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Title: This Woman's Work: A Composers Perspective on Vocality and Narrative in the work of Kate Bush
Authors: Feery, Amanda Mary
Advisors: Trueman, Dan
Contributors: Music Department
Keywords: Kate Bush
Musical Narrative
Music Analysis
Music Composition
The Ninth Wave
Subjects: Music
Musical composition
Issue Date: 2019
Publisher: Princeton, NJ : Princeton University
Abstract: Kate Bush’s work encompasses character songs, extended song suites, film, dance, and a fusion of diverse musical styles ranging from the piano ballad, cabaret, and folksong, to traditional Irish music, sampling, and spoken word. While much existing scholarship on Bush’s work focuses on topics such as lyrics, biography, and gender, there remains scant readings of her work from a musicological angle and from those embedded in musical practice. This dissertation focuses on two major elements that attracted me to Bush’s work: vocality and narrative. Vocality is adopted as a catch-all term to account for Bush’s many-layered qualities of vocal technique and expression. By calling on vocal pedagogy and examining detailed song transcriptions, I trace Bush’s experimentation with register, articulations, and vocal costume, alongside her evolving compositional voice. An analysis of these elements from their nascent development on Bush’s early demos up to the 1982 album, The Dreaming, aims to identify recurring vocal signifiers across her output. I argue that Bush’s vocality is not solely performative, but integral to the musical structure of her songs, allowing Bush to sculpt phrase structure, climactic points, and move through tonal centres. The focus on narrative in Bush’s work examines her extended narrative project, ‘The Ninth Wave’. Served by detailed transcriptions, and calling upon narrative theory to support a wider scope for analysis, I trace Bush’s compositional process and her procedure of building narrative meaning across a large-scale work for the listener; considering lyrical, musical, extra-musical, intertextual, and temporal elements. The original composition, This is the House of, that completes this dissertation, is an attempt to distil years worth of my own musical fascinations and preoccupations. The piece represents a convergence of affinities, processes, and thematic elements shared with Bush’s work. ‘The Ninth Wave’ provides an analytical entrypoint into the work, exploring memory, grief, intertextual elements, folklore and disrupted temporality.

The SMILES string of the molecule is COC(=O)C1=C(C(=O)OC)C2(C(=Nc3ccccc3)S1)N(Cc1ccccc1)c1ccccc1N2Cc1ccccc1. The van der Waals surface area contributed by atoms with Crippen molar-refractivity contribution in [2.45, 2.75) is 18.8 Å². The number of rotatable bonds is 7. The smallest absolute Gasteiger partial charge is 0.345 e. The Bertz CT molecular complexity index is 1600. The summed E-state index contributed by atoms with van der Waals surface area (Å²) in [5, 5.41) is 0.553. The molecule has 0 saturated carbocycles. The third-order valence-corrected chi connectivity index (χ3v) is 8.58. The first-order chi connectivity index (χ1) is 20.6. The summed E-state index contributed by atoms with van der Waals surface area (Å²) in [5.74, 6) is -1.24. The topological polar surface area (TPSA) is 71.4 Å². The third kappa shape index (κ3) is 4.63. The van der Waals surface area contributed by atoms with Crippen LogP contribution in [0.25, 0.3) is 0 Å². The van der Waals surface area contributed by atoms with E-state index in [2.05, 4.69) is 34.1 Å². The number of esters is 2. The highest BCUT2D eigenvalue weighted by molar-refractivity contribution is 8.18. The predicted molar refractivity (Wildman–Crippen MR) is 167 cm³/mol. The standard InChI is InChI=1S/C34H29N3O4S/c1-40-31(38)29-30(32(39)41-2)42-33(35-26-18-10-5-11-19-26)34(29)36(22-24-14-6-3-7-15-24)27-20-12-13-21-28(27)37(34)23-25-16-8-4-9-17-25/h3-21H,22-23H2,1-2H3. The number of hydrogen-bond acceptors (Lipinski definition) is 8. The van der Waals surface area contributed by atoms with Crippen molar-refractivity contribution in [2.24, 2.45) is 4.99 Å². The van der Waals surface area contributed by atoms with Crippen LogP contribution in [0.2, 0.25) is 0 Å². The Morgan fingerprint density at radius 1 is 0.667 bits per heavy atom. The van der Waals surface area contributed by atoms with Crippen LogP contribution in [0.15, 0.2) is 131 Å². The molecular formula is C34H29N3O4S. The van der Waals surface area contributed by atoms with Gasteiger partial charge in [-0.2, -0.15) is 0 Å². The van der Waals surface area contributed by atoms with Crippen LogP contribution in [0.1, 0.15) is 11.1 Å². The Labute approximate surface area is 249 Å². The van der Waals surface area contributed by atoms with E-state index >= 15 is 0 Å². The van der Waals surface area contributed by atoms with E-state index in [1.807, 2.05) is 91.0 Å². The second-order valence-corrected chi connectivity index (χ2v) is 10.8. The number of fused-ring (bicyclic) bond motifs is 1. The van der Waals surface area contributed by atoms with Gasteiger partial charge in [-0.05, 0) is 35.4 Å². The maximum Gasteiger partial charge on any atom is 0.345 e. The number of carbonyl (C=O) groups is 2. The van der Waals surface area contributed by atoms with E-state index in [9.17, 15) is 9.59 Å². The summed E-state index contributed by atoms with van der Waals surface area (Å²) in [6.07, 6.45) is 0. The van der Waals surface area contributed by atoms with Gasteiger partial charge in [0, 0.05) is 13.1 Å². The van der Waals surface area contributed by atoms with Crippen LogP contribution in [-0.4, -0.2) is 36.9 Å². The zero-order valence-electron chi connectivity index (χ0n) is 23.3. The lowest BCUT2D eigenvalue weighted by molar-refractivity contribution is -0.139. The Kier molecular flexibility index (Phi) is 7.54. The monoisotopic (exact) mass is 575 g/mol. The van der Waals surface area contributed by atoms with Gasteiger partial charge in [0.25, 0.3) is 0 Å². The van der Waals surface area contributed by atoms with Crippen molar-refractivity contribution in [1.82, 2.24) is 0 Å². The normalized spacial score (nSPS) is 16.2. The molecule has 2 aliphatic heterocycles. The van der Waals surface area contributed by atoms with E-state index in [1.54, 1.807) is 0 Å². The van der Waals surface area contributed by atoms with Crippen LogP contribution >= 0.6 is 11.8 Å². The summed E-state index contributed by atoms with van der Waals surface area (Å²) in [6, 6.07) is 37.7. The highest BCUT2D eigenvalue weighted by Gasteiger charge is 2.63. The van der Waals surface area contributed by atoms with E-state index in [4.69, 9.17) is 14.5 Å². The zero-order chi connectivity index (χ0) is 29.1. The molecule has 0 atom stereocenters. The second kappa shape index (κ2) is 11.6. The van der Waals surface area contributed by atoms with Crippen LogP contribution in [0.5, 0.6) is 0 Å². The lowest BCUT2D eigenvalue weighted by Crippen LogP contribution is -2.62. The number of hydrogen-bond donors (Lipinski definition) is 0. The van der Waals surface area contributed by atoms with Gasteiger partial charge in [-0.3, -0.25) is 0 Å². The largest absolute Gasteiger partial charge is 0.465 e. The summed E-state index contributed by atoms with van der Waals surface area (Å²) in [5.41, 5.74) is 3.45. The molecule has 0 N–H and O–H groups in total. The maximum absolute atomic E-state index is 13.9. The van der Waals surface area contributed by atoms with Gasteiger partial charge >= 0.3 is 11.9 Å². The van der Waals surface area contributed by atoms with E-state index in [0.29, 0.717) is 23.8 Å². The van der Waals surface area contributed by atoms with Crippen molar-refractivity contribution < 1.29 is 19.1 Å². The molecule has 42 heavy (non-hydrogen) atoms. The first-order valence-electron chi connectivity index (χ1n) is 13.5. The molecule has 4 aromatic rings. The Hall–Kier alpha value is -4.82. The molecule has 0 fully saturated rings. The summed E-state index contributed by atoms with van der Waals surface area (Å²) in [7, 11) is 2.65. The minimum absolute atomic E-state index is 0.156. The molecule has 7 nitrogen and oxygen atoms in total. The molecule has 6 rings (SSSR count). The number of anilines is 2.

Alternate format: The Mudd Manuscript Library retains one bound copy of each dissertation. Search for these copies in the library's main catalog:
Type of Material: Academic dissertations (Ph.D.)
Language: en
Appears in Collections:Music

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